Federal authorities in the United States on Tuesday charged several prominent personalities, including actors Felicity Huffman and Lori Loughlin, with fraud in connection with an alleged $25 million-college admissions scheme, Reuters reported. Dozens of people were arrested for helping wealthy Americans commit fraud to get their children admitted to top universities like Stanford and Yale.

William “Rick” Singer, 58, pleaded guilty to charges of racketeering, money laundering and obstruction of justice. He would charge parents an amount ranging from $100,000 (about Rs 70 lakh) to $2.5 million (about Rs 17.5 crore) to get their child admission into elite universities. The donations were laundered as contributions to a fake charity run by him.

John Vandemoor, a former Stanford University sailing coach who worked with him, also pleaded guilty to racketeering. Rudolph Meredith, the former head coach of Yale University’s women’s football team, was accused of fraud as well.

“I was essentially buying or bribing the coaches for a spot,” said Singer. “And that occurred very frequently.”

So far, prosecutors have named 33 parents, 13 coaches and associates of Singer’s business. Other parents charged include Hercules Capital Chief Executive Officer Manuel Henriquez, law firm Willkie Farr & Gallagher’s Co-Chairman Gordon Caplan, and former Chief Executive Officer of investment management firm Pimco, Douglas Hodge.

Huffman, who appeared in television show Desperate Housewives and is married to actor William H Macy, was released on a bond of $250,000 (about Rs 17.4 lakh). The Academy Award nominee was charged with felony and conspiracy to commit mail fraud, CNN reported. Authorities confiscated her passport and the actor will appear in Boston federal court on March 29.

Loughlin played Rebecca Donaldson on Full House and is married to fashion designer Mossimo Giannulli. Both have been charged with conspiracy to commit mail fraud and honest services mail fraud. Giannulli was released on a $1 million (around Rs 7 crore) bond and will appear in the federal court on March 29.

The alleged masterminds of the scam and the parents who paid could face up to 20 years in prison if convicted.

How the scam worked

The scam involved paying bribes to coaches and fake test-takers and doctoring photographs to show non-athletic applicants as elite competitors to gain admissions. Prosecutors said the scam began in 2011 and also helped children get admitted to the University of Texas, Georgetown University, Wake Forest University and the University of California, Los Angeles.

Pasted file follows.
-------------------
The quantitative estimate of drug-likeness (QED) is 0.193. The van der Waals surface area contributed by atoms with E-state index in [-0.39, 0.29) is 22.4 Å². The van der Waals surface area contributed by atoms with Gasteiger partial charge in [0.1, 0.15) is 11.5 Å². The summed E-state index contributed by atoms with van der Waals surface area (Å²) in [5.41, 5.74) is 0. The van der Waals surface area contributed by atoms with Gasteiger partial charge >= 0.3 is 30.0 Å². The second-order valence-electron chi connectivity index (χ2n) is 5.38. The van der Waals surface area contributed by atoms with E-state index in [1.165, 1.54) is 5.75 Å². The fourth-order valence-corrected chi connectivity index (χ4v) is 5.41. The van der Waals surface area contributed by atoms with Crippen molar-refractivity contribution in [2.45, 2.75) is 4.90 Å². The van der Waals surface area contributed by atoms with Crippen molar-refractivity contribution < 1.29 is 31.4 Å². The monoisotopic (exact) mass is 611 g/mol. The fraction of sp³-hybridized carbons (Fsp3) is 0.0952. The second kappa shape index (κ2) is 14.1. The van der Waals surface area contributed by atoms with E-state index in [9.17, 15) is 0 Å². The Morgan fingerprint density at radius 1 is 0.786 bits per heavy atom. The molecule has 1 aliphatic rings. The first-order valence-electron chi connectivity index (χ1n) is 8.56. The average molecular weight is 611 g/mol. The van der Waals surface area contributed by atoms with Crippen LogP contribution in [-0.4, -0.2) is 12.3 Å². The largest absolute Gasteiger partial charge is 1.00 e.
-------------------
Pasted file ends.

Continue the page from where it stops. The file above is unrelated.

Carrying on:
As part of the scheme, parents were advised to lie to test administrators about their child’s learning disabilities, allowing them additional exam time. The parents were asked to choose a test centre in either Houston, Texas, or in California’s West Hollywood, both of which were controlled by Singer’s company.

Administrators in the centres took bribes to allow Singer’s clients to cheat by either having another person take the exam or by arranging to have the wrong answers corrected. Singer would agree with the parents beforehand on what score they wanted the child to get.

Singer helped parents stage photographs of their children playing sports as well. He even used Photoshop to manipulate children’s faces onto images of elite athletes to showcase their abilities.

“These parents are a catalogue of wealth and privilege,” US attorney Andrew Lelling said at a press conference in Boston. “For every student admitted through fraud, an honest, genuinely talented student was rejected.”

Both Yale University and the University of Southern California said they were cooperating with the investigation. “The Department of Justice believes that Yale has been the victim of a crime perpetrated by its former women’s soccer coach,” Yale said in a statement. “The corrupt behaviour alleged by the Department of Justice is an affront to our university’s deeply held values of inclusion and fairness.”